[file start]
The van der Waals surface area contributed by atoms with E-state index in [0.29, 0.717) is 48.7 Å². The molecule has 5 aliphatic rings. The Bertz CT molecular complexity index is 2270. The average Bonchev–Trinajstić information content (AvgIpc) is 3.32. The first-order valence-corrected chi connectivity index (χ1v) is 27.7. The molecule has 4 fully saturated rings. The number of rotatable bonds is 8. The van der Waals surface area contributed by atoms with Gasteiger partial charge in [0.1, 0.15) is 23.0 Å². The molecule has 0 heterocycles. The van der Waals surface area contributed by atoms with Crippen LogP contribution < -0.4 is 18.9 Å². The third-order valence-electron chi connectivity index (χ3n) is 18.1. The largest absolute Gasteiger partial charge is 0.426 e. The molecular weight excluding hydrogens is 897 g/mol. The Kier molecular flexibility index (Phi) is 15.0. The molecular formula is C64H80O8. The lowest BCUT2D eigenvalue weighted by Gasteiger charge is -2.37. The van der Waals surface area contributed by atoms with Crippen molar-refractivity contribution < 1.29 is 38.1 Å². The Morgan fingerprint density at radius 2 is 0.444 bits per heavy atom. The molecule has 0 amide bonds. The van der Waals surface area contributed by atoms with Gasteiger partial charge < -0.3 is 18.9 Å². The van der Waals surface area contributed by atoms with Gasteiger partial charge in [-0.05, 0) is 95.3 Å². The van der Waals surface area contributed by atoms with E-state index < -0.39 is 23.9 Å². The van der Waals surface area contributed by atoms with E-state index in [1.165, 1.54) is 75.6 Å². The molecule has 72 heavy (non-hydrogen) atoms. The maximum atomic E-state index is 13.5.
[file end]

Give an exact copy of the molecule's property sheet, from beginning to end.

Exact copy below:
The van der Waals surface area contributed by atoms with E-state index in [0.29, 0.717) is 48.7 Å². The molecule has 5 aliphatic rings. The Bertz CT molecular complexity index is 2270. The average Bonchev–Trinajstić information content (AvgIpc) is 3.32. The first-order valence-corrected chi connectivity index (χ1v) is 27.7. The molecule has 4 fully saturated rings. The number of rotatable bonds is 8. The van der Waals surface area contributed by atoms with Gasteiger partial charge in [0.1, 0.15) is 23.0 Å². The molecule has 0 heterocycles. The van der Waals surface area contributed by atoms with Crippen LogP contribution < -0.4 is 18.9 Å². The third-order valence-electron chi connectivity index (χ3n) is 18.1. The largest absolute Gasteiger partial charge is 0.426 e. The molecular weight excluding hydrogens is 897 g/mol. The Kier molecular flexibility index (Phi) is 15.0. The molecular formula is C64H80O8. The lowest BCUT2D eigenvalue weighted by Gasteiger charge is -2.37. The van der Waals surface area contributed by atoms with Crippen molar-refractivity contribution < 1.29 is 38.1 Å². The Morgan fingerprint density at radius 2 is 0.444 bits per heavy atom. The molecule has 0 amide bonds. The van der Waals surface area contributed by atoms with Gasteiger partial charge < -0.3 is 18.9 Å². The van der Waals surface area contributed by atoms with Gasteiger partial charge in [-0.05, 0) is 95.3 Å². The van der Waals surface area contributed by atoms with E-state index < -0.39 is 23.9 Å². The van der Waals surface area contributed by atoms with E-state index in [1.165, 1.54) is 75.6 Å². The molecule has 72 heavy (non-hydrogen) atoms. The maximum atomic E-state index is 13.5.